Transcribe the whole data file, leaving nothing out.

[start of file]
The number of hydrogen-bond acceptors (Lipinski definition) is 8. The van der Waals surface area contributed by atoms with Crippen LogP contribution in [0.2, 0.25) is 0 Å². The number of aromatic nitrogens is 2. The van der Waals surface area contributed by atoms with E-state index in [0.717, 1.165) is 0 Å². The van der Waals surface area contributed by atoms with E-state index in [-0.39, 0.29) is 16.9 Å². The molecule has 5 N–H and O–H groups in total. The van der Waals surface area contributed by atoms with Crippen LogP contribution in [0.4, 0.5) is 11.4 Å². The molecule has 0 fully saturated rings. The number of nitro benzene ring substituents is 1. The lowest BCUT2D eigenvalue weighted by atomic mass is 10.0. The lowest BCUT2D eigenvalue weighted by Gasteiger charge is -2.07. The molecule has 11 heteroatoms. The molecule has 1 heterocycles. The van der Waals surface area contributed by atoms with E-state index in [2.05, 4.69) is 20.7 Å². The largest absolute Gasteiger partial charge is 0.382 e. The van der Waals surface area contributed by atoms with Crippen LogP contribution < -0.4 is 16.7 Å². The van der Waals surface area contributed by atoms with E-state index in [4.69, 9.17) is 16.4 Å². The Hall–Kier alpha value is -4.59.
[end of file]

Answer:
The number of hydrogen-bond acceptors (Lipinski definition) is 8. The van der Waals surface area contributed by atoms with Crippen LogP contribution in [0.2, 0.25) is 0 Å². The number of aromatic nitrogens is 2. The van der Waals surface area contributed by atoms with E-state index in [0.717, 1.165) is 0 Å². The van der Waals surface area contributed by atoms with E-state index in [-0.39, 0.29) is 16.9 Å². The molecule has 5 N–H and O–H groups in total. The van der Waals surface area contributed by atoms with Crippen LogP contribution in [0.4, 0.5) is 11.4 Å². The molecule has 0 fully saturated rings. The number of nitro benzene ring substituents is 1. The lowest BCUT2D eigenvalue weighted by atomic mass is 10.0. The lowest BCUT2D eigenvalue weighted by Gasteiger charge is -2.07. The molecule has 11 heteroatoms. The molecule has 1 heterocycles. The van der Waals surface area contributed by atoms with E-state index in [2.05, 4.69) is 20.7 Å². The largest absolute Gasteiger partial charge is 0.382 e. The van der Waals surface area contributed by atoms with Crippen LogP contribution < -0.4 is 16.7 Å². The van der Waals surface area contributed by atoms with E-state index in [4.69, 9.17) is 16.4 Å². The Hall–Kier alpha value is -4.59.